Massive provides visibility and functionality for certain database structures beyond the standard set of tables, (ordinary) views, and functions.
Like standard views, materialized views are essentially a name attached to a
SELECT query. Unlike standard views, materialized views store their results instead of executing the underlying query each time they're invoked. This makes materialized views a lot faster, but means they won't always reflect the latest information.
Refreshing Materialized Views
Materialized views must be refreshed whenever you need to ensure the information in them is up to date.
Materialized views ordinarily block reads while refreshing. To avoid this, invoke the function passing
true to specify a concurrent refresh.
refresh yields an empty query result.
await db.cached_statistics.refresh(true); // concurrently
An enumeration is a data type which represents one of a fixed set of text values. They can make convenient replacements for lookup tables, so long as existing values are truly fixed (values may be added but not removed).
Enums are loaded on startup and can be accessed through the
db.enums.myenum; // -> ['one', 'two', 'three'];
Note that if you add new values to the enum you must either separately append them to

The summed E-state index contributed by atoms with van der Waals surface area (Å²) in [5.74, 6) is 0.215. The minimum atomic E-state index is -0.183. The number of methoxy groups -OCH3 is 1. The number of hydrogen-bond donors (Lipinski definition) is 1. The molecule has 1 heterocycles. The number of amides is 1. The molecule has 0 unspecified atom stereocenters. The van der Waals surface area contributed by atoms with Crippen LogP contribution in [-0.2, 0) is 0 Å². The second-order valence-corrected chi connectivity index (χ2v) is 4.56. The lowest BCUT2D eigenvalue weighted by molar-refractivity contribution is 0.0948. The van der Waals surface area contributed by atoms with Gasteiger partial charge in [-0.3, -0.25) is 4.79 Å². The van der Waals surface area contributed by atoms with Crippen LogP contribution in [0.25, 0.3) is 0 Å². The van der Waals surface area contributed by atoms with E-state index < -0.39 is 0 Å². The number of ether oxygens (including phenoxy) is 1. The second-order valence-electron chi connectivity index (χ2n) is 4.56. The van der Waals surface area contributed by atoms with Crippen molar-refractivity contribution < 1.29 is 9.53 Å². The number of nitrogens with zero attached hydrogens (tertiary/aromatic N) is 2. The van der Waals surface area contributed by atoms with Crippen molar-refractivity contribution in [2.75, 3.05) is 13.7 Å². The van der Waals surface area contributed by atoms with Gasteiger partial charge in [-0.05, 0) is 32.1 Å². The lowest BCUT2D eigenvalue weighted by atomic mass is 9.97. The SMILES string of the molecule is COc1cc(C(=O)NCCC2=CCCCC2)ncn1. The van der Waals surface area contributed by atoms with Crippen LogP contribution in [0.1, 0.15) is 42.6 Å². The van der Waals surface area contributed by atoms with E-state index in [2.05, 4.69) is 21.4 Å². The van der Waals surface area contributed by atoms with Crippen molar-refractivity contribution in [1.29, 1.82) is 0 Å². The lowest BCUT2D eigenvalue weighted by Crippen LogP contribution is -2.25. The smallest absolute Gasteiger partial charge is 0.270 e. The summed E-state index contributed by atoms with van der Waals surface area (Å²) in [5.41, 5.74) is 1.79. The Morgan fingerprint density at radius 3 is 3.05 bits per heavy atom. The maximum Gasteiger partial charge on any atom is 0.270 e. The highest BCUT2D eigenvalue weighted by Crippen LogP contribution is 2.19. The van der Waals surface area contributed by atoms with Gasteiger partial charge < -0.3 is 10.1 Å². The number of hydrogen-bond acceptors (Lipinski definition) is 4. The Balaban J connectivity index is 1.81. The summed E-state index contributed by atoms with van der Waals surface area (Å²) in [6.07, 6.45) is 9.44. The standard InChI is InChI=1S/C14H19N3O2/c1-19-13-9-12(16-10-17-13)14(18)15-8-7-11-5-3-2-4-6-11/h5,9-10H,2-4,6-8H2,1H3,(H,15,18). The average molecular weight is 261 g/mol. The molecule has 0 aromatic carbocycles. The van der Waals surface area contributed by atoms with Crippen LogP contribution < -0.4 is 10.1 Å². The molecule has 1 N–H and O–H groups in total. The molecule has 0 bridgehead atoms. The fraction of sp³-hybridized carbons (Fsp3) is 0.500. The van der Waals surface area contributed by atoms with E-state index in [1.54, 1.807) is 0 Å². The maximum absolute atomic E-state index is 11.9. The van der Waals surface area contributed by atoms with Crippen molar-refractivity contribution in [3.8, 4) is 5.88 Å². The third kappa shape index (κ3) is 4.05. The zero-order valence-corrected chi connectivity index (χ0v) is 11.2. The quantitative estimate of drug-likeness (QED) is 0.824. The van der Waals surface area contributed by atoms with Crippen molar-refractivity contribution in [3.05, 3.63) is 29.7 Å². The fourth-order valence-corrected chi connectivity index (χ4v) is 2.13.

db.enums or invoke
db.reload() to stay up to date.
Sequences are the counters which back up
BIGSERIAL columns. When used as table primary keys, sequences operate transparently and give their next values to rows as they're inserted. However, sequences can also be used independently, in which case it can be useful to know certain things about their state.
Massive only loads independent sequences and ignores those belonging to table primary keys.
lastValue returns the current value of the sequence counter. This value may not actually reside anywhere in the database! When a sequence is incremented, its value is reserved even if the transaction which caused the incrementation aborts.
const val = await db.mysequence.lastValue();
nextValue increments the sequence counter and returns the latest value.
const val = await db.mysequence.nextValue();
reset starts the sequence over at 1 (if called without arguments) or a value of your choosing.
// the next value acquired from the sequence will be 123. await db.mysequence.reset(123);